Gender Injustice: Historical Development and Contemporary Challenges in European Human Rights Law


Gender justice remains elusive in Europe. Though much ground has been won in the field of equality, gender norms remain a source of injustice in all spheres of life. Gender justice broadly signifies that nobody is expected to carry higher burdens or enjoy lesser benefits due to gender. Human rights law, particularly equality law, has been the foremost legal mechanism to realize gender justice in Europe.

Several lacunae in the existing scholarship inhibit its potential to elucidate human rights law and address the gender justice deficit. These concern: lack of historical analysis in legal research; insufficient comparative knowledge of the relevant Council of Europe and EU instruments; and too narrow a focus on equality at the expense of a more holistic concept of gender justice with distribution, recognition and participation elements. Addressing these gaps, the project focuses on two questions: How has European human rights law conceptualized and historically developed gender justice? What are the shortcomings of European human rights law and how can these be addressed so as to advance gender justice?

The project comprises four parts. First, it will outline the conceptual framework, centering on the concepts of ‘gender’ and ‘gender justice’. Second, it will trace historical conceptions of gender justice through the drafting of European human rights treaties and EU law. Third, it will analyze the case law of the European Court of Human Rights and the Court of Justice of the EU, as well as the European Committee of Social Rights’ decisions, and Istanbul Convention monitoring body reports. Fourth, it will conclude by identifying the shortcomings of the current legal framework and suggesting good practices in legal reasoning.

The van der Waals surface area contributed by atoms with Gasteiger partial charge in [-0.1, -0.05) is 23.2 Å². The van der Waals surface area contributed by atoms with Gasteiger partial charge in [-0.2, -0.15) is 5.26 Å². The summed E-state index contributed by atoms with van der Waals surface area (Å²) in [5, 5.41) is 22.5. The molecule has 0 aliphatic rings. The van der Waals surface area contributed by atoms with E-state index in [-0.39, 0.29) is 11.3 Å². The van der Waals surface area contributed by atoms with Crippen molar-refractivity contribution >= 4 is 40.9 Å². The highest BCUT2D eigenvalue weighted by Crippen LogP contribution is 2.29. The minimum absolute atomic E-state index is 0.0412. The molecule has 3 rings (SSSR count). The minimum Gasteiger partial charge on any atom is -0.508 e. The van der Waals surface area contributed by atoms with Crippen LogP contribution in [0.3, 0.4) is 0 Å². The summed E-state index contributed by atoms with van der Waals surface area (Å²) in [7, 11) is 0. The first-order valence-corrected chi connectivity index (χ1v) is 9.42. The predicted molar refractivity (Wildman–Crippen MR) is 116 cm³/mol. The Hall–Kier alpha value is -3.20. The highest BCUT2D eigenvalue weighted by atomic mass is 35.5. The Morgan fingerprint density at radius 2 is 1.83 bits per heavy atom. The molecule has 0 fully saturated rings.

Inventively integrating historical and comparative human rights law analysis, combined with in-depth conceptual analysis, the project confronts the gender justice deficit that has persistently plagued Europe.





Mr. dr. A.S.H. Timmer

Verbonden aan

Universiteit Utrecht, Faculteit Recht, Economie, Bestuur en Organisatie, Departement Rechtsgeleerdheid


Mr. dr. A.S.H. Timmer


15/02/2018 tot 31/12/2021